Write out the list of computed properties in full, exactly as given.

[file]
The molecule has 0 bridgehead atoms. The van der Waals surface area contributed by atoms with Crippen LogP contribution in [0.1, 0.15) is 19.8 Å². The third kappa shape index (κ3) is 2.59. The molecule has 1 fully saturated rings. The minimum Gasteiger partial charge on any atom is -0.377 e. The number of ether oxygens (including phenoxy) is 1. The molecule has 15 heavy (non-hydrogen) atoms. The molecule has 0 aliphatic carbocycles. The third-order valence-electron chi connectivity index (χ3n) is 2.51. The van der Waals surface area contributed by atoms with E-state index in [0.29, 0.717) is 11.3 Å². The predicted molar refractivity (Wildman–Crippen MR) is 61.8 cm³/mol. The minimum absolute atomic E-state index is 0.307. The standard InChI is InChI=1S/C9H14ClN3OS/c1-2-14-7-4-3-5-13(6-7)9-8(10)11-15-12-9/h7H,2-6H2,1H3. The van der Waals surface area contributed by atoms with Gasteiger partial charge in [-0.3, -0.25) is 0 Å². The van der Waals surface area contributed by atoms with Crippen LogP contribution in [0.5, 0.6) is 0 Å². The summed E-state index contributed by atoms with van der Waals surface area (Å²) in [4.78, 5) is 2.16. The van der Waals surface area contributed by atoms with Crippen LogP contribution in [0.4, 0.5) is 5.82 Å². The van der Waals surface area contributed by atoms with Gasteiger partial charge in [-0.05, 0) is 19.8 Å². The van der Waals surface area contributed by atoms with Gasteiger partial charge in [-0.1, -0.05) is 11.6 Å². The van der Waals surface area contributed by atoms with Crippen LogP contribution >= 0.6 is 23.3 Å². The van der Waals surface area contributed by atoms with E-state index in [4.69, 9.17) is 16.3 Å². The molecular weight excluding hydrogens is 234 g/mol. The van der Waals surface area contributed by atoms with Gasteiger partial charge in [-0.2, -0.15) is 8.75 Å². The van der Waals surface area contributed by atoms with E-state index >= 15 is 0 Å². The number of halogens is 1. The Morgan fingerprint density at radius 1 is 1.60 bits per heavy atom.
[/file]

The molecule has 0 bridgehead atoms. The van der Waals surface area contributed by atoms with Crippen LogP contribution in [0.1, 0.15) is 19.8 Å². The third kappa shape index (κ3) is 2.59. The molecule has 1 fully saturated rings. The minimum Gasteiger partial charge on any atom is -0.377 e. The number of ether oxygens (including phenoxy) is 1. The molecule has 15 heavy (non-hydrogen) atoms. The molecule has 0 aliphatic carbocycles. The third-order valence-electron chi connectivity index (χ3n) is 2.51. The van der Waals surface area contributed by atoms with E-state index in [0.29, 0.717) is 11.3 Å². The predicted molar refractivity (Wildman–Crippen MR) is 61.8 cm³/mol. The minimum absolute atomic E-state index is 0.307. The standard InChI is InChI=1S/C9H14ClN3OS/c1-2-14-7-4-3-5-13(6-7)9-8(10)11-15-12-9/h7H,2-6H2,1H3. The van der Waals surface area contributed by atoms with Gasteiger partial charge in [-0.3, -0.25) is 0 Å². The van der Waals surface area contributed by atoms with Crippen LogP contribution in [0.5, 0.6) is 0 Å². The summed E-state index contributed by atoms with van der Waals surface area (Å²) in [4.78, 5) is 2.16. The van der Waals surface area contributed by atoms with Crippen LogP contribution in [0.4, 0.5) is 5.82 Å². The van der Waals surface area contributed by atoms with Gasteiger partial charge in [-0.05, 0) is 19.8 Å². The van der Waals surface area contributed by atoms with Gasteiger partial charge in [-0.1, -0.05) is 11.6 Å². The van der Waals surface area contributed by atoms with Crippen LogP contribution >= 0.6 is 23.3 Å². The van der Waals surface area contributed by atoms with E-state index in [4.69, 9.17) is 16.3 Å². The molecular weight excluding hydrogens is 234 g/mol. The van der Waals surface area contributed by atoms with Gasteiger partial charge in [-0.2, -0.15) is 8.75 Å². The van der Waals surface area contributed by atoms with E-state index >= 15 is 0 Å². The number of halogens is 1. The Morgan fingerprint density at radius 1 is 1.60 bits per heavy atom.